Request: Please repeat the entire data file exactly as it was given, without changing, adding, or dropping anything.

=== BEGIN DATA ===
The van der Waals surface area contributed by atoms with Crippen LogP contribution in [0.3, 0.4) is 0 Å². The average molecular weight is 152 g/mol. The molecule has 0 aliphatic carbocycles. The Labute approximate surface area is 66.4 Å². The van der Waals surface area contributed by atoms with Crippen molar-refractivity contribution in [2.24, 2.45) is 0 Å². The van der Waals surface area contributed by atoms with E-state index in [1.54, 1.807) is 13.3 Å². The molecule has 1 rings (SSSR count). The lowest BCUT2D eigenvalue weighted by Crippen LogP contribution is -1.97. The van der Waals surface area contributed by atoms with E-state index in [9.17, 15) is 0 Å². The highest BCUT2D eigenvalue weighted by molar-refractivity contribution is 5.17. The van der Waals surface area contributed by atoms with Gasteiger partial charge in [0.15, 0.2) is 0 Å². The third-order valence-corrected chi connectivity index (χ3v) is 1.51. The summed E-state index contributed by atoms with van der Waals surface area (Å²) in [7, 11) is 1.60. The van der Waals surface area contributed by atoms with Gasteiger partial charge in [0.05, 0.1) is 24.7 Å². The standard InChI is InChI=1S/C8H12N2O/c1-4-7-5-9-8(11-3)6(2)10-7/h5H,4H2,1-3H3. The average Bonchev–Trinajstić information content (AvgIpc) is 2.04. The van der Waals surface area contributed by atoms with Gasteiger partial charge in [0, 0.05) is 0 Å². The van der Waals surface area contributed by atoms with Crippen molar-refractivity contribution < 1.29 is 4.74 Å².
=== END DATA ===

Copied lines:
The van der Waals surface area contributed by atoms with Crippen LogP contribution in [0.3, 0.4) is 0 Å². The average molecular weight is 152 g/mol. The molecule has 0 aliphatic carbocycles. The Labute approximate surface area is 66.4 Å². The van der Waals surface area contributed by atoms with Crippen molar-refractivity contribution in [2.24, 2.45) is 0 Å². The van der Waals surface area contributed by atoms with E-state index in [1.54, 1.807) is 13.3 Å². The molecule has 1 rings (SSSR count). The lowest BCUT2D eigenvalue weighted by Crippen LogP contribution is -1.97. The van der Waals surface area contributed by atoms with E-state index in [9.17, 15) is 0 Å². The highest BCUT2D eigenvalue weighted by molar-refractivity contribution is 5.17. The van der Waals surface area contributed by atoms with Gasteiger partial charge in [0.15, 0.2) is 0 Å². The third-order valence-corrected chi connectivity index (χ3v) is 1.51. The summed E-state index contributed by atoms with van der Waals surface area (Å²) in [7, 11) is 1.60. The van der Waals surface area contributed by atoms with Gasteiger partial charge in [0.05, 0.1) is 24.7 Å². The standard InChI is InChI=1S/C8H12N2O/c1-4-7-5-9-8(11-3)6(2)10-7/h5H,4H2,1-3H3. The average Bonchev–Trinajstić information content (AvgIpc) is 2.04. The van der Waals surface area contributed by atoms with Gasteiger partial charge in [0, 0.05) is 0 Å². The van der Waals surface area contributed by atoms with Crippen molar-refractivity contribution < 1.29 is 4.74 Å².